Perhaps the aforementioned scene is more out of place because the general level of sexism is otherwise quite low. The women, while not entirely liberated from clichés, are fairly tough and independent with Jaime King making a very likeable “final girl”. The men aren’t quite so likeable and Kerr Smith as Sheriff Axel is wildly unsympathetic. Jensen Ackles makes a reasonably good fist of the misunderstood hero but he’s a bland presence and I can’t distinguish him from the other hundred young male actors who look so similar. In support, there are welcome appearances from Tom Atkins and Kevin Tighe, distinguished genre veterans both, although both supply such succulent slices of prime ham that it’s hard to take the seriously. The presence of Atkins, incidentally, reminded me of some plot similarities to The Fog, another case where the deeds of town fathers come back to haunt their children.

The film looks very professional, largely thanks to superb location cinematography from Brian Pearson who has only recently emerged from direct-to-video work and deserves more assignments. The mine locations must have been a nightmare to work in and the film makes the most of them with plenty of low-lit atmospherics. Indeed, obvious silliness and a ridiculous plot twist aside, the film is better than I expected and, with some reservations, I’d recommend it to anyone who enjoys horror but doesn’t take it too seriously.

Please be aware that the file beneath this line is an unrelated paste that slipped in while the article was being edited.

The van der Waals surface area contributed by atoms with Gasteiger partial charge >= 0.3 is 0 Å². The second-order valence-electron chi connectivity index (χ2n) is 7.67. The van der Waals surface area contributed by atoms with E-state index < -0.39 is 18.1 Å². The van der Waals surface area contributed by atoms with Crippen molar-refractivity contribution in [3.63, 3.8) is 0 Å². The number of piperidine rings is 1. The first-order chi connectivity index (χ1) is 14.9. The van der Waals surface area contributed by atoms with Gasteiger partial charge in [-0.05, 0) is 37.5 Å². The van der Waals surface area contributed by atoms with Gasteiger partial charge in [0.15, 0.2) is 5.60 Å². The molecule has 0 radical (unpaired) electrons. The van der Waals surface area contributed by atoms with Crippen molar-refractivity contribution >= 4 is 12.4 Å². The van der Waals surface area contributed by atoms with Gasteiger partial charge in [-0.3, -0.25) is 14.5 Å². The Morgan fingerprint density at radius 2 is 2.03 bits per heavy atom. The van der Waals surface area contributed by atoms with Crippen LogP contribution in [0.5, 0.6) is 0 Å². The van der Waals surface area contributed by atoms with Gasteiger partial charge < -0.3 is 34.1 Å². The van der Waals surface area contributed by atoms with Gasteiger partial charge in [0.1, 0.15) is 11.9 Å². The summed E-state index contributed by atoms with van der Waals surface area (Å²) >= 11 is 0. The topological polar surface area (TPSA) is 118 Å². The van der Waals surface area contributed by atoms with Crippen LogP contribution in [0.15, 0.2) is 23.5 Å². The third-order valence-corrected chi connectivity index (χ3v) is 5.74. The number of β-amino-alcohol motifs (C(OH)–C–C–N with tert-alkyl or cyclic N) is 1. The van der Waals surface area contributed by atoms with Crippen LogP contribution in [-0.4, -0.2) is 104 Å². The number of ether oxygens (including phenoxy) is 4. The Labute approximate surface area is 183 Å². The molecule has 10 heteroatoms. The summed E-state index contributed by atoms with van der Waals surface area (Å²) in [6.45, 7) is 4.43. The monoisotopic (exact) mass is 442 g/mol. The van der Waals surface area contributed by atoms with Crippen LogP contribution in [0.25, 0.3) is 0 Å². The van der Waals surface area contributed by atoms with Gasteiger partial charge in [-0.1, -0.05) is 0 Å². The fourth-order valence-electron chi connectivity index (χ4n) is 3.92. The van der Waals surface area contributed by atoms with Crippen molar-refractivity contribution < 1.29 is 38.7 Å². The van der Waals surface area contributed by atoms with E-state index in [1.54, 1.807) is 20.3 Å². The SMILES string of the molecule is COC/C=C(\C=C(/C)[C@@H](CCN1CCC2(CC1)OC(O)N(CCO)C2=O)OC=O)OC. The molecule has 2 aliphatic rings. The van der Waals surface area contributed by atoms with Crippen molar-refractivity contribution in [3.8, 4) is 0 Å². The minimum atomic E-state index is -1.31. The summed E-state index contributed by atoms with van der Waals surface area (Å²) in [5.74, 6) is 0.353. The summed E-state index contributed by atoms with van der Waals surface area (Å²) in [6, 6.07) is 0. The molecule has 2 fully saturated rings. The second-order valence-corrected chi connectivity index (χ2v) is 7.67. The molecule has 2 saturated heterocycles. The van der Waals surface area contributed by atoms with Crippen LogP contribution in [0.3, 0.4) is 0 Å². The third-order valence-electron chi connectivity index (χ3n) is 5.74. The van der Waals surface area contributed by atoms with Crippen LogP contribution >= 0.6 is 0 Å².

The Disc

The disc, from Lionsgate, is a two-sided affair which contains both a flat and a 3-D version of the film. Two pairs of 3-D glasses are included.

On both sides of the disc, the film is presented in its original 1.85:1 aspect ratio and has been anamorphically enhanced. The 2-D version of the film looks gorgeous with rich colours, plenty of detail and a nice, sharp appearance. The 3-D version suffers from the usual limitations of the system. Backgrounds are blurry and colours are muted. However, the 3-D effects still work very well. The Dolby Digital 5.1 soundtrack is excellent throughout with effects sneaking up on you on the surround channels and very strong music.

The extras are contained on the 2-D side of the disc. We get an audio commentary from Patrick Lussier and screenwriter Todd Farmer which is enthusiastic and, ultimately, rather dull. There’s only so many times that you can hear people expressing mutual admiration before wanting a bit of scandal. The two featurettes aren’t a great deal better. The first, a making-of piece, lasts about seven minutes and doesn’t get much across other than how the film was difficult to shoot and how good the cast were. The second, about the special effects, is devoted to how a couple of make-up effects were achieved and is interesting but, at five minutes, very brief.

The film comes with optional English subtitles.